Empathy, simply put, is the ability to understand the way another person might feel. I didn’t realize empathy was a thing until I was an adult. I have always kind of been good at thinking about how other people feel. I just thought it was “romanticizing” or “dramatizing” the way other people might feel. Come to find out that the consideration I have for other people’s feelings is actually empathy.

If people would operate from a place of empathy, there would be so many different people in this world. There would be less bullying — both among kids and adults. There would be less name calling. There would be less selfishness. Social media would not be a cesspool. “Karens” and “Chads” would be few and far between. Crime would decrease.

Unfortunately, empathy is sorely lacking, and when people behave empathetically, they get made fun of. They get called snowflakes, triggered, soft, weak, and various other offensive names (many of which are misogynistic, but that’s a whole other post). Being empathetic is considered silly and laughable.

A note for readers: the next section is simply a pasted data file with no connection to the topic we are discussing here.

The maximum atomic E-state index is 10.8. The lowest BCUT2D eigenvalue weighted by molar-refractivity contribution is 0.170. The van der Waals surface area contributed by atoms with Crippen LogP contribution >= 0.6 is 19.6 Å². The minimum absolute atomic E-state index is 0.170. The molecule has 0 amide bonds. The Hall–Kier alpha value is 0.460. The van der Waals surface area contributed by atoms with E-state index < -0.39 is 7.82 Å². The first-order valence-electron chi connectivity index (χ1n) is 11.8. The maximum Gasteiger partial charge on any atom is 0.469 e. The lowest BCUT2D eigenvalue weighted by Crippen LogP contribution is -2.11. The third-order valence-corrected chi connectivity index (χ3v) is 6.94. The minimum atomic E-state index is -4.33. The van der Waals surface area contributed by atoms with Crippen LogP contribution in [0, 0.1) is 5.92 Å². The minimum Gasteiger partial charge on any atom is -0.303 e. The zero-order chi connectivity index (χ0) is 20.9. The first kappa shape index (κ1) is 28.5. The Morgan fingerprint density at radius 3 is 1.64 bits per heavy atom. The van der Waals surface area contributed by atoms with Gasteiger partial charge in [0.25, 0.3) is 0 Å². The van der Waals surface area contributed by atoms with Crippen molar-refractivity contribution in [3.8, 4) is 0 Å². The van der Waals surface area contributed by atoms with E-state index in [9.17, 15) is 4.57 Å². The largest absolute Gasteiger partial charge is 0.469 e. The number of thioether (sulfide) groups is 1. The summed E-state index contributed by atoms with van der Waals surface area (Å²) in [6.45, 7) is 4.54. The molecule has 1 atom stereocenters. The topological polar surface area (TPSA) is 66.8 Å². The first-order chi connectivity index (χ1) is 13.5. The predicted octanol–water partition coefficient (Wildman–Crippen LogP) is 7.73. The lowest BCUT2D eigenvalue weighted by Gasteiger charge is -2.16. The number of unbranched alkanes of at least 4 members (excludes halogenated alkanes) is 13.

I have often said that part of the problem with the messaging about wearing masks is that we were told wearing a mask protects those around us. For a society that has a distinct lack of empathy, this message falls on deaf ears, so people get all pissy about “having their rights infringed” by having to wear a mask. What should have been said is that wearing a mask is 100% personal protection and will keep you safe from all the other germy folks out there. Appeal to peoples’ selfishness and they’ll do what needs to be done.

Ultimately, the people who lack empathy either don’t see it or simply don’t care, so trying to get people to be more empathetic is an exercise in futility. That won’t stop me from trying to continue being empathetic, no matter how much of a snowflake that makes me.